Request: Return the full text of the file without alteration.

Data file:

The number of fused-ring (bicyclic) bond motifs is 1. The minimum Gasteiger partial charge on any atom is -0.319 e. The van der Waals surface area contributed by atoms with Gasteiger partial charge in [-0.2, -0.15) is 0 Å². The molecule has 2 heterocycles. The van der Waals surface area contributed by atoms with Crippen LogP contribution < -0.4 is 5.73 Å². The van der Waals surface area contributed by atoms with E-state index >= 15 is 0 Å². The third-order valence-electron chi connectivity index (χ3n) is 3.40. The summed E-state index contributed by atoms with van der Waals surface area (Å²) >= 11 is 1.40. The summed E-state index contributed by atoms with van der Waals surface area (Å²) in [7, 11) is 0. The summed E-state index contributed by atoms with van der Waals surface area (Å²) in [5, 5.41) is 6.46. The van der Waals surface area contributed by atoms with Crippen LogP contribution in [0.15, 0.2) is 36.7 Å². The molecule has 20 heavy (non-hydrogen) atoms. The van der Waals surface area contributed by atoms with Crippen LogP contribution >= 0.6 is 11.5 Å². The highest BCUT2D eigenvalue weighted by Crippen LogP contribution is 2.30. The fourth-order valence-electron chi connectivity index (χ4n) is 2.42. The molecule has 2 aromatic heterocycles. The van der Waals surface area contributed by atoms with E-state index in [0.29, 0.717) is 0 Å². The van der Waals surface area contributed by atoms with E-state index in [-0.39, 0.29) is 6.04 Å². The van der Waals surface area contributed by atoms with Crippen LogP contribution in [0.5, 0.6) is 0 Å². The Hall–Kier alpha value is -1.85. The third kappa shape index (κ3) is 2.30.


The number of fused-ring (bicyclic) bond motifs is 1. The minimum Gasteiger partial charge on any atom is -0.319 e. The van der Waals surface area contributed by atoms with Gasteiger partial charge in [-0.2, -0.15) is 0 Å². The molecule has 2 heterocycles. The van der Waals surface area contributed by atoms with Crippen LogP contribution < -0.4 is 5.73 Å². The van der Waals surface area contributed by atoms with E-state index >= 15 is 0 Å². The third-order valence-electron chi connectivity index (χ3n) is 3.40. The summed E-state index contributed by atoms with van der Waals surface area (Å²) >= 11 is 1.40. The summed E-state index contributed by atoms with van der Waals surface area (Å²) in [7, 11) is 0. The summed E-state index contributed by atoms with van der Waals surface area (Å²) in [5, 5.41) is 6.46. The van der Waals surface area contributed by atoms with Crippen LogP contribution in [0.15, 0.2) is 36.7 Å². The molecule has 20 heavy (non-hydrogen) atoms. The van der Waals surface area contributed by atoms with Crippen LogP contribution >= 0.6 is 11.5 Å². The highest BCUT2D eigenvalue weighted by Crippen LogP contribution is 2.30. The fourth-order valence-electron chi connectivity index (χ4n) is 2.42. The molecule has 2 aromatic heterocycles. The van der Waals surface area contributed by atoms with E-state index in [0.29, 0.717) is 0 Å². The van der Waals surface area contributed by atoms with E-state index in [-0.39, 0.29) is 6.04 Å². The van der Waals surface area contributed by atoms with Crippen LogP contribution in [0.5, 0.6) is 0 Å². The Hall–Kier alpha value is -1.85. The third kappa shape index (κ3) is 2.30.